2. Dave says:

    I think what makes St. Elsewhere so watchable is/was the casting and, of course, the writing quality. Granted, the episodes are dated now, and it may not be easy to get past that, but, moving beyond the pilot episode, which was pretty good in my opinion but not weird (perhaps you think this because it is not exactly modern), the character development was outstanding, and the relationships established among the characters, within the hospital and outside of it, resulted in story lines that were addictive. Another thing: the show did not discriminate its actors by age. Ed Flanders, who played Dr. Westphall as the chief of medicine, was pushing 60, at least, probably. Donald Auschlander was even older. Mark Craig, the outspoken heart surgeon, was approaching 50, likely. True, the series had a significant amount of younger doctors, played by Denzel Washington, Mark Harmon, Howie Mandel, and others, but there was a substantial amount of time spent chroniclins the events of the older actors, which, to me, made a difference. Today, it is rare for primetime TV to give this amount of time to older actors, because, maybe producers and writers don’t believe older actors are all that interesting. I’ve personally had enough of reality TV, and sitcoms and dramas featuring people in their 20s. Don’t care. I’m 38 and I appreciate the wisdom and fine acting of older performers. I suggested at one point on a New York Times message board that, given NBC’s woeful ratings and programs, they should reprise St. Elsewhere. i bet it would do better ratings-wise than most of the other crap on the network.

  3. ToddVDW says:

    St. Elsewhere would make my top 10 dramas of all time list. However, the show does take a while to get going, only really getting cooking in the latter half of its first season. It follows the then-common pattern of having its best seasons at its mid-point, and I’d say seasons three and four are its best. It also diverges from Hill Street in interesting ways, particularly in its willingness to play with format and genre and in its love of oddball humor.

  4. Lynn Reed says:

    I’m late to the conversation here, and not terribly familiar with St. Elsewhere first hand, but I did want to jump in to the conversation on complexity that you both note. I agree that one of the most interesting things about MTM as a whole is the number of different ways it encouraged complexity in its dramas and comedies. Miles makes an interesting point about the complexity based in “what could possibly happen” and certainly the character complexity and inter-textual complexity increased over time (as Robert Thompson details in Television’s Second Golden Age.)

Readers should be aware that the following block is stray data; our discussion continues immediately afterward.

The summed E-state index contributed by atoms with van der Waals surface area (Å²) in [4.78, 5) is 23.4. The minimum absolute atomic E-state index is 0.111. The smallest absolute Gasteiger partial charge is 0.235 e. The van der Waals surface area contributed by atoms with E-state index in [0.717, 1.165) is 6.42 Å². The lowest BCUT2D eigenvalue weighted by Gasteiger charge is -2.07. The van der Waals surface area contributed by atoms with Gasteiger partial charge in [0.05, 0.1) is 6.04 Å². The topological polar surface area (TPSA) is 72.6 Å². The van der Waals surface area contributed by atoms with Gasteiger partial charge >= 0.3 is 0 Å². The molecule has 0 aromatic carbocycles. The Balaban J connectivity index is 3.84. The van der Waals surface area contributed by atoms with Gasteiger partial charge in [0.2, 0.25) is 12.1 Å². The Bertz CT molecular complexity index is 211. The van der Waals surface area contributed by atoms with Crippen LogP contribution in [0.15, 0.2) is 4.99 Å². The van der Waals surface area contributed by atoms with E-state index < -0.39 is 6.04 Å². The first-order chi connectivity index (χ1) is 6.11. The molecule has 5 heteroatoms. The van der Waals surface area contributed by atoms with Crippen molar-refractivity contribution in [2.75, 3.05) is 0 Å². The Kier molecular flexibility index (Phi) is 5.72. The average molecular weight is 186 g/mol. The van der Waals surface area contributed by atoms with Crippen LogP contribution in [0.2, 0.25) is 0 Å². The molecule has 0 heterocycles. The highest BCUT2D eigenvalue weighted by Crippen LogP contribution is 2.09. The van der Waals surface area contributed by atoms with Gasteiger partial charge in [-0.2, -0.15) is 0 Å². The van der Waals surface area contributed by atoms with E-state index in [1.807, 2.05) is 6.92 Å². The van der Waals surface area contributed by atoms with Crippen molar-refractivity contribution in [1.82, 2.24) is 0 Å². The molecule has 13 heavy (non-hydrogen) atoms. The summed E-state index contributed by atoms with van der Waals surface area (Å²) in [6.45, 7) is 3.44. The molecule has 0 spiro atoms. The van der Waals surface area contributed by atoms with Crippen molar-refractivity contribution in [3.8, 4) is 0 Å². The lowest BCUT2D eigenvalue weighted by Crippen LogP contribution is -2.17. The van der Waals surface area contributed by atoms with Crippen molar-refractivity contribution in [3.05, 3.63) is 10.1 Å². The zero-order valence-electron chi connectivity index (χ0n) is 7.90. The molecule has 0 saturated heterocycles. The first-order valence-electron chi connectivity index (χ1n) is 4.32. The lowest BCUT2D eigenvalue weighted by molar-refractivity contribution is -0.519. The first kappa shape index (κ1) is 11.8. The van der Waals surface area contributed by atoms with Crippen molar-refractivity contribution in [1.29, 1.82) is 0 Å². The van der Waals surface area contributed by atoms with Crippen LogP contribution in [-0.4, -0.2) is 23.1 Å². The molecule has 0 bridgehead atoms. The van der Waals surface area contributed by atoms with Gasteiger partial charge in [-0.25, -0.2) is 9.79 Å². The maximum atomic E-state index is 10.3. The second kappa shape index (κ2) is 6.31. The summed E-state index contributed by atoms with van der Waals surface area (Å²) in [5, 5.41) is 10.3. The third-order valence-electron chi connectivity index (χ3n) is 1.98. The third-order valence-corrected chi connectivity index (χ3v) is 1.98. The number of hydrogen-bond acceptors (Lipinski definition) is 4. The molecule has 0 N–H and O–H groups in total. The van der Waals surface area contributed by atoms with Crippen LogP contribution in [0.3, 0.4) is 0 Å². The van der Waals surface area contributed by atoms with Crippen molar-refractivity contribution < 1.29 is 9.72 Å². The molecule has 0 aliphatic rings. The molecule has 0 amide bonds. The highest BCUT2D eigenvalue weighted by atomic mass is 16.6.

I believe that this experimentation at MTM led to a diversity of different types of complexity in serial drama, and that different kinds of complexity are employed for different purposes — for different storytelling ends. I wrote a long post about that here, http://madmentvclass.blogspot.com/2011/05/thoughts-on-purposes-of-narrative.html, in a blog I maintained for a class on Mad Men. Steven Johnson and Jason Mittell have both done work on classifying different kinds of complexity, but I feel like as scholars and critics we are just on the tip of the iceberg of trying to understand the phenomenon.

  5. Hal says:

    Well I think your comments on “quality” are interesting but fundamentally misplaced. One may talk of an MTM drama house-style if one compares Hill Street Blues with St Elsewhere based on the latter’s pilot but drawing conclusions from a pilot is usually a mistake (there are obviously exceptions e.g. CSI Crime Scene Investigation). Now obviously St Elsewhere immediately establishes itself in a similar way to Hill Street as a rawer type of drama than was usual at the time focussing on a large ensemble in an intense environment with a side order of humour and quirkiness but while quite good the pilot pales compares to Hill Street (though unlike that pilot St Elsewhere doesn’t build to a “shock” ending tho’ that isn’t a knock against Hill Street). It isn’t until a few episodes in that St E creates its own rhythm and identity that despite superficial likeness to HSB is actually quite different. I’d argue that the difference comes from character as much as anything else but also to the specificity of St Eligius as an environment. As for “quality” that has nothing to do with what genre(s) a particular show belongs to it’s merely down to “is it good?” and “why is it good?”. Also to try to divorce these shows from the time as well as the environment in which they were made will mean, I think, that you will not arrive at supportable conclusions. Comparing MTM drama productions with HBO productions which are made under entirely different conditions is not going to have a happy outcome! The actually rather narrow notions around what constitutes “quality drama” at present that seem to be held by a great many people tends to distort proper consideration of shows such as St E mainly because of an unconscious sense of superiority. Then again I may talking thru my ass.

  6. Hal says:

    Um, may *be* talking thru my ass… (but I’m not…on this occasion. Ha.)

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  1. [...] Elsewhere, debuted in 1982, a year after the critical and artistic success of Hill Street Blues. Last time, we discussed how St. Elsewhere did (or did not) follow in the “quality” shoes of Hill [...]